March 2023 was quiet for currency movements compared to previous months. We have few volatile currencies this month that see movement often in previous months. Each country below had different economic factors that affected their respective currency including forecasting, budget deficits, devaluation, and external investment. Additional causes mentioned below, include dollarization, market, and black-market demand.

Currencies Losing Value Against the USD

ARS – Argentine Peso

The Argentine government agreed to lower their IMF net reserve target due to economic outlook. Argentina’s soy production is expected to decrease due to the current drought. Argentina is the world’s top soy exporter, third largest for corn, and has been heavily impacted by rising energy and fertilizer costs. Some areas have been affected by drought since May 2022. The poor forecasts for crop production will make it difficult for the Argentine central bank to rebuild its foreign currency and to cushion the depreciating peso.

SRD – Surinamese Dollar

The depreciation of the SRD continues due to the country’s long-standing budget deficit. Strikes have had no effect on the cost of living or gas prices. The minimum wage increased in February 2023 to help, but anti-government riots and strikes have continued. Suriname had an opportunity to access offshore oil, but the lack of a sign off to invest in the area prevents the country from acquiring the resources.

ZWL – Zimbabwean Dollar

Dollarization and negative expectations for the Zimbabwean currency continue to drag its value down. U.S. dollar usage has risen cumulating to over 75% of transactions in the economy. Inflation remains the primary cause of de-dollarizing, which has been a large obstacle since it gives little incentive for the consumer to use the local currency. Zimbabwe adopted a new method to measure inflation from a weighted basket of goods in both Zim dollars and U.S. dollars; this was previously only calculated in Zim dollars. Last year the government stated that the multi-currency system will remain in place for the next five years.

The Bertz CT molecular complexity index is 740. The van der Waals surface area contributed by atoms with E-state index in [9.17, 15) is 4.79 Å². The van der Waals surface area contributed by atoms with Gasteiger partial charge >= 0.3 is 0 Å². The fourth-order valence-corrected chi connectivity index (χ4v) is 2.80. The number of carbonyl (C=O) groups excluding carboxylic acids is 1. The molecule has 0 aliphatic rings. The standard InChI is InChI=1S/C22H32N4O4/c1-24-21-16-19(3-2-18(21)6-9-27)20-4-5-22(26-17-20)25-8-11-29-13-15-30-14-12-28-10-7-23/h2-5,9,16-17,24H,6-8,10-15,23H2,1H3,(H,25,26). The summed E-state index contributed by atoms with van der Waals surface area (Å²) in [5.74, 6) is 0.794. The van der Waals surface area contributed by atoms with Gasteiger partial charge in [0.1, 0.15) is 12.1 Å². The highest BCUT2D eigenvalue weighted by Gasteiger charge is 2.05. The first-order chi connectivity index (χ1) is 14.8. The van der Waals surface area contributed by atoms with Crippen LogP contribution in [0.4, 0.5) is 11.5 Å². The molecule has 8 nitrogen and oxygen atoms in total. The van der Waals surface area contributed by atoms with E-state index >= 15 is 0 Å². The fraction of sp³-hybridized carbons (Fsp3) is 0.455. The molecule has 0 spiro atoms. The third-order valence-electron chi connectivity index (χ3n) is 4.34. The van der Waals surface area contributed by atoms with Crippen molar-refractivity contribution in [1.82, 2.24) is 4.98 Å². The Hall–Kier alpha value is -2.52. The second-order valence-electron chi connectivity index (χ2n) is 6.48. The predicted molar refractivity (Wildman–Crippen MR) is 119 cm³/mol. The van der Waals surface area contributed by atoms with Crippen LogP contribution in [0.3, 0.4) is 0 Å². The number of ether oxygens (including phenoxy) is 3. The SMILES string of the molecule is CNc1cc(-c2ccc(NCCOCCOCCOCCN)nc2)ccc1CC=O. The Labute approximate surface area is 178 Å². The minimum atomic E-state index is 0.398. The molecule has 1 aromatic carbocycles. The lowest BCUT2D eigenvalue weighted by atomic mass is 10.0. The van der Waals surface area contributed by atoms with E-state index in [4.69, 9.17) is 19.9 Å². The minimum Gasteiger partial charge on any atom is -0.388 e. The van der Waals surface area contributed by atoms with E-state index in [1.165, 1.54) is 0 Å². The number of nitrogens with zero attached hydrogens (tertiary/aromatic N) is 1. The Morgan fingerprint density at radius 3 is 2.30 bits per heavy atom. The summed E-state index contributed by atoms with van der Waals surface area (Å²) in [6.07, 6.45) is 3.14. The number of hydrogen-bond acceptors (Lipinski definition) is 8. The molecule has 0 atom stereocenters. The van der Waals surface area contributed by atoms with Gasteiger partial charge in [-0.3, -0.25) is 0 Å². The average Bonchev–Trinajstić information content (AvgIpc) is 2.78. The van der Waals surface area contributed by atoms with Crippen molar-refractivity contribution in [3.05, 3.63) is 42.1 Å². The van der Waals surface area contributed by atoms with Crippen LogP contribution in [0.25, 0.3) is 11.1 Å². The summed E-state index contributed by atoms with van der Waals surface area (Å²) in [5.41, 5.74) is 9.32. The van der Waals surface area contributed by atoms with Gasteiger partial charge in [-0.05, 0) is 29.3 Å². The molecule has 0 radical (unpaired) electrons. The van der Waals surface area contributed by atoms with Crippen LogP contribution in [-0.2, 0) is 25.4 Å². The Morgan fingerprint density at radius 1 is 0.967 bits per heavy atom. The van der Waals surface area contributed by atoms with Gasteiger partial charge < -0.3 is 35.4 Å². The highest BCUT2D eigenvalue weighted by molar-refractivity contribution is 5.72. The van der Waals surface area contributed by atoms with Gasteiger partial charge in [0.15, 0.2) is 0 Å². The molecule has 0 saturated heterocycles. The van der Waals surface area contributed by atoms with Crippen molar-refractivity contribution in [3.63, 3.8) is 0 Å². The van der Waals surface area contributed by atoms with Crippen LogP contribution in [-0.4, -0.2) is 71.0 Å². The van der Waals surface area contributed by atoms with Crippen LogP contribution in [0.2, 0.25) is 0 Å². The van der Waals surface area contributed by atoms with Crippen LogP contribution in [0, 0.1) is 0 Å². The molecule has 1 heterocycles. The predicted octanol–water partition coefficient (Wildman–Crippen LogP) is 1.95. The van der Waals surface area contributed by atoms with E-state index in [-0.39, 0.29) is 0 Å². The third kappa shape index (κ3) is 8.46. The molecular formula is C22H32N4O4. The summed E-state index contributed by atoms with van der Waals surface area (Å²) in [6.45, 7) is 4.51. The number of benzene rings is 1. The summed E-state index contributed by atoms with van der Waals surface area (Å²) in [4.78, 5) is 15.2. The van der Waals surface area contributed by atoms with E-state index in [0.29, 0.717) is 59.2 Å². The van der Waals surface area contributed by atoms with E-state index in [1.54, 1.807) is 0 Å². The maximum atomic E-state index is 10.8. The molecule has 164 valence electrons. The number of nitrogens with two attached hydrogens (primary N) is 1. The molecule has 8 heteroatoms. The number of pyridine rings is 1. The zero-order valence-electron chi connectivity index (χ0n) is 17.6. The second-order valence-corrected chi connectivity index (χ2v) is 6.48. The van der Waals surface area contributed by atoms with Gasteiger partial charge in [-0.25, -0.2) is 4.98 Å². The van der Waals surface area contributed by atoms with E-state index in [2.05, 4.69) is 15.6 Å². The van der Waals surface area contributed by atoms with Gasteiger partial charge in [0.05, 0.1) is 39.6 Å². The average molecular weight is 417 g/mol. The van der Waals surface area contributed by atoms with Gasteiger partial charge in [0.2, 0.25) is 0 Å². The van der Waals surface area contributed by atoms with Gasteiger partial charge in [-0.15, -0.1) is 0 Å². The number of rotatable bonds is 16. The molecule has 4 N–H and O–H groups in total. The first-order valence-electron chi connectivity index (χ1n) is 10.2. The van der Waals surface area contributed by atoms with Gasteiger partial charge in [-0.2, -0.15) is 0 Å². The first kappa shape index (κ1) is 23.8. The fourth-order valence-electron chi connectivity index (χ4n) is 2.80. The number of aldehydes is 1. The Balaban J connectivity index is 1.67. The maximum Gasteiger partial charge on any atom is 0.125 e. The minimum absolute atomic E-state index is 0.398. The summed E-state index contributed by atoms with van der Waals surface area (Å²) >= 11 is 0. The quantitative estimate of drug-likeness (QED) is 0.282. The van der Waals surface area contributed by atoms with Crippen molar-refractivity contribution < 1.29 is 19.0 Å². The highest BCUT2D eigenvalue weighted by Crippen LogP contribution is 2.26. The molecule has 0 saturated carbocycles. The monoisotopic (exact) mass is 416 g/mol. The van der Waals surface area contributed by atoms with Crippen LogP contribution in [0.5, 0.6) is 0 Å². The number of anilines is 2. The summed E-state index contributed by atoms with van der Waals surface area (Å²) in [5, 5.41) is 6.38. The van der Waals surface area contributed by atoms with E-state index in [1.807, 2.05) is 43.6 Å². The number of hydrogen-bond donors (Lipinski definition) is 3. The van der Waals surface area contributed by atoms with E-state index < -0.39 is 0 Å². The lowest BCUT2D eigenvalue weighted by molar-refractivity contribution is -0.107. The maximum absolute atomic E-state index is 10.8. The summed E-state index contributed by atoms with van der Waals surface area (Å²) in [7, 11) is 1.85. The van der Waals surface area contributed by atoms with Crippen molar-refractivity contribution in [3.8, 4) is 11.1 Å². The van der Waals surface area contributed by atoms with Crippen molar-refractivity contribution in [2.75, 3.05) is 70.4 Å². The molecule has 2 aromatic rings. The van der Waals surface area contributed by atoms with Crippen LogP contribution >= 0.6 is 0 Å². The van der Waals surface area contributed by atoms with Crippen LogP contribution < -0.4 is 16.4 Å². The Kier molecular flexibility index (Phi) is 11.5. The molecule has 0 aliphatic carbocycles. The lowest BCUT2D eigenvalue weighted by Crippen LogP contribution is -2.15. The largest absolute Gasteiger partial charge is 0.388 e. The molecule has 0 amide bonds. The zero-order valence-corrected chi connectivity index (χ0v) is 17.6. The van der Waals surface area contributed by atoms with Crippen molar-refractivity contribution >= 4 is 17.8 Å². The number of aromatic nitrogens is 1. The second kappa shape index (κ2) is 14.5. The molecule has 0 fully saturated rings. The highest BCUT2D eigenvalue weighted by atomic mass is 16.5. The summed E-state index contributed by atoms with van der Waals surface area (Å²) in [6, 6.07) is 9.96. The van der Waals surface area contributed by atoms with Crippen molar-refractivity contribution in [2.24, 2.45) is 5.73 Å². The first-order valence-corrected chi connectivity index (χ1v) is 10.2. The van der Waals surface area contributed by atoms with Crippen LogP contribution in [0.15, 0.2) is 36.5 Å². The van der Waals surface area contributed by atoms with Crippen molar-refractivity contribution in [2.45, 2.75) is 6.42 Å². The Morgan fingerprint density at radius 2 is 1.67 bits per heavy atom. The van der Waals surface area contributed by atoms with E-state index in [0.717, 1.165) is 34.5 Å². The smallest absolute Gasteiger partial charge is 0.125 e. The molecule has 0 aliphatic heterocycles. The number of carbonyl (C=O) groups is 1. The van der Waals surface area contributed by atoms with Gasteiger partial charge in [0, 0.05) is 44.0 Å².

LBP – Lebanese Pound

To combat the black-market rate, The Banque du Liban increased the Sayrafa rate from approximately 45,000:1 to approximately 70,000:1 with the USD. After the black-market rate’s activity began to increase, the central bank adjusted their rates appropriately  to match. Sayrafa transaction limits for individuals and businesses were raised to increase the volume of transactions on official transactions. Rioters attacked at least six banks in protest of these restrictions causing fires in certain areas and blocking roads.

Currencies Gaining Value Against the USD

LKR – Sri Lankan Rupee

Sri Lanka’s debt plan received massive support from China, causing the rupee to rise. With China’s support, the IMF plans to give a $2.9 billion USD bailout that will help spur foreign investment from other financial institutions such as the World Bank and the Asian Development Bank. The currency’s trading band will also be removed, and the currency will start to be driven by market demand. The trading band was a restriction placed by the government to cap the movement of the currency.  

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